Luke Mack

Growing up around the car industry as the son of a car designer who loved car culture, and now working as a car designer myself, I have always been drawn to how surfaces are capable of evoking emotion. I find it interesting that the slightest surface changes in a face can appear as a totally different emotion, or even a different person altogether, even though the anatomical structure is relatively the same on each human face. It is the subtleties that create the identity. Also, each face tells a story and conveys an energy. I like to imagine what people would look like if colors and abstract shapes were part of their identity; almost like their aura. If the initial feeling from a model's face I use to paint is a specific emotion, I will build off of that with specific colors and shapes that I feel add to and compliment the energy of that emotion. Each color and line in my mind always relates back to the subject's face. 

I have always believed in creating a certain level of realism in my work enough to accurately represent a specific person, but I think it becomes even more interesting when that is contrasted with non-representational forms like a playful meandering line over a face and a loose, colorful abstract shape next to it. I want the viewer's focus to vibrate between an illusion of a serious three-dimensional reality with depth and the honesty of simple shapes of paint on a two-dimensional surface.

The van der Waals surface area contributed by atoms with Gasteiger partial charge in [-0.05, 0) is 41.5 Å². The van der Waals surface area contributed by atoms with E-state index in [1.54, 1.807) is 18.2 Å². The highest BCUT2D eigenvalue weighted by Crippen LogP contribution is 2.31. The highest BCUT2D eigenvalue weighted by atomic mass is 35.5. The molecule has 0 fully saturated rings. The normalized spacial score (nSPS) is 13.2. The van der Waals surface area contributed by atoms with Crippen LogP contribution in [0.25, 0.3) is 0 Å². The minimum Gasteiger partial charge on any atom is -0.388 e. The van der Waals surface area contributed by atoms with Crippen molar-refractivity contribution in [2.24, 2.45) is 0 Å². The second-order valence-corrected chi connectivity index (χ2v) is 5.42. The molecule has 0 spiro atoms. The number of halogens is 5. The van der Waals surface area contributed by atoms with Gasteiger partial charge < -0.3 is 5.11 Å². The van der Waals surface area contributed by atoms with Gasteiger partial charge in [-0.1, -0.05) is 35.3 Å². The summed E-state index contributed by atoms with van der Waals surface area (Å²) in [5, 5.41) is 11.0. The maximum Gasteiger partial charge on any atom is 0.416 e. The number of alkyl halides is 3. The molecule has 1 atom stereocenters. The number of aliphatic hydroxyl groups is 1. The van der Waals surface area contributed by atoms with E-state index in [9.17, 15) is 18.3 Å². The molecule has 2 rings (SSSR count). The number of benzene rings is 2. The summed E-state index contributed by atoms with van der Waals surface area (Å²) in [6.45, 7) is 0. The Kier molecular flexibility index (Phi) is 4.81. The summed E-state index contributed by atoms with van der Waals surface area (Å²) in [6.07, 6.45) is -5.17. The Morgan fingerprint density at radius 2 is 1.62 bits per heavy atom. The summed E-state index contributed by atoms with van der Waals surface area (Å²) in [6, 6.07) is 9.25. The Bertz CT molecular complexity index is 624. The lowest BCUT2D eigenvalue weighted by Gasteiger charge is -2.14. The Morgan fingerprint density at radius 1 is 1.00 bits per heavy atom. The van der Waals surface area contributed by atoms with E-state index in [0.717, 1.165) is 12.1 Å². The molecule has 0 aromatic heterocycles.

Fashion and music is also an influence in my work, I am always impressed with how fashion photography captures emotion, color and movement in people. I have always strived to convert the feeling of music into an image; where there is rhythm, a dynamic composition, and most importantly, movement. When I see a photograph that evokes emotion sometimes I imagine a sound that would go along with it, and when I hear music that evokes emotion I imagine an image that could go with it. In the middle of these two things is where I am playing with these paintings. Painting to me is about turning time into space, and in some cases I overlay two faces from the same model with different emotions as if they were two moments that happened within seconds from each other, inviting the viewer to consider how fast things can change within seconds, reminding us of our ephemerality.

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